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Via Matt Yglesias, I see that Emmanuel Saez released some new income inequality figures a few days ago, and the headline result is predictable: the super rich are doing really well! Since 2009, incomes of the top 1% have grown by 31 percent, while the incomes of the other 99% have been flat.
Now, I imagine that apologists for the rich are going to point out that their recent winnings still don't make up for their losses during the Great Recession. And that's true. As the annotated chart on the right shows, since the 2007 peak the rich have suffered an average income loss of 16.3 percent. The rest of us have done better: our incomes are down only 11.2 percent.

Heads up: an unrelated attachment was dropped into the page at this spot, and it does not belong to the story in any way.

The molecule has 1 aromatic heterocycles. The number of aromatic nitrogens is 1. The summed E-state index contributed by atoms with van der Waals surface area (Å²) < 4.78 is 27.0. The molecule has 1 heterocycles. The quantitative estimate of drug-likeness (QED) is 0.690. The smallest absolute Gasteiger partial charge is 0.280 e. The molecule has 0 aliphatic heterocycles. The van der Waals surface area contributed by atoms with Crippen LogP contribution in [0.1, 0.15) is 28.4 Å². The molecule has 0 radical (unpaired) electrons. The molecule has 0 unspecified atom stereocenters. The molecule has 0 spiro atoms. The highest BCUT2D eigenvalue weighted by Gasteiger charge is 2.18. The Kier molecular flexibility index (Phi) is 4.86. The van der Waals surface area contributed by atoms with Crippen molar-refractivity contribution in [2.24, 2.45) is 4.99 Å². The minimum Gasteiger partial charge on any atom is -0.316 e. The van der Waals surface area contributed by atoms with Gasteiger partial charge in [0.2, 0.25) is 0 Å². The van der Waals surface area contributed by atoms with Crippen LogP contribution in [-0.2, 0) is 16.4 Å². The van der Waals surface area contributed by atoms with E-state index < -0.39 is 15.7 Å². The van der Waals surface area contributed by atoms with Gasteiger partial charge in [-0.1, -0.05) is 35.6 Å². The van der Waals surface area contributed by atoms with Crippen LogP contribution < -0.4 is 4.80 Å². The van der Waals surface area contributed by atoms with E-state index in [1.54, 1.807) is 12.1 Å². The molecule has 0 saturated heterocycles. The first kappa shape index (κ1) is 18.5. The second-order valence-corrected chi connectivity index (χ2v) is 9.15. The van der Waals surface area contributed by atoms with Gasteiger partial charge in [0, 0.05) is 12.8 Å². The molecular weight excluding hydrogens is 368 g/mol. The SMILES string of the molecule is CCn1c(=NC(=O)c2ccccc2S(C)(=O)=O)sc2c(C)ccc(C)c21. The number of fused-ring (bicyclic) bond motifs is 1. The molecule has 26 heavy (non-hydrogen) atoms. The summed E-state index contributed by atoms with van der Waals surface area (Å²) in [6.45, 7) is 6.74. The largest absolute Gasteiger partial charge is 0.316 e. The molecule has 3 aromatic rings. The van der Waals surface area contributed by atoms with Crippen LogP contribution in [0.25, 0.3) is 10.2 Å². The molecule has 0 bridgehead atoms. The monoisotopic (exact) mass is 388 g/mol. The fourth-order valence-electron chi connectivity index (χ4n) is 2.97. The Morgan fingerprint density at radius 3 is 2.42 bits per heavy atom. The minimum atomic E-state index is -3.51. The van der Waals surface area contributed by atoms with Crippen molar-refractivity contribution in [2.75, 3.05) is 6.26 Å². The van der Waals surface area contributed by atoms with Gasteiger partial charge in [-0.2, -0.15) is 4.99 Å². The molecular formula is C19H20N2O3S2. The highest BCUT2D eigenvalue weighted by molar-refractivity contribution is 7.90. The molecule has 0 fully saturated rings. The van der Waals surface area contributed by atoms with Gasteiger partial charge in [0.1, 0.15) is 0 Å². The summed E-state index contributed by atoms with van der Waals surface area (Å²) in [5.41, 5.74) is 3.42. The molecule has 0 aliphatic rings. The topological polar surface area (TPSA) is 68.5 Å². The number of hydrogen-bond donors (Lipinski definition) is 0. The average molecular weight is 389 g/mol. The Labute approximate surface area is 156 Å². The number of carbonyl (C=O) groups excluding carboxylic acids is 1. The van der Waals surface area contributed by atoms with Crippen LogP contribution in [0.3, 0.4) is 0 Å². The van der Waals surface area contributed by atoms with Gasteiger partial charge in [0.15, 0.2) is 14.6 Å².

But this is meaningless. For starters, an 11.2 percent drop for someone making 15 bucks an hour is a helluva lot more painful than a 16.3 percent drop for a millionaire.
More importantly, economic expansions are always where the action is for the rich. When you combine their gains from expansions with their losses from the subsequent recessions, they always do better than the non-rich. They did 25 percentage points better during the Clinton era and 9 points better during the Bush era. When the next recession hits, their net gains will, once again, almost certainly be higher than the rest of us. If you look at complete economic cycles—as you should—the rich have pulled ahead in every single one since 1980. Right now, there's no reason to think that the next time will be any different.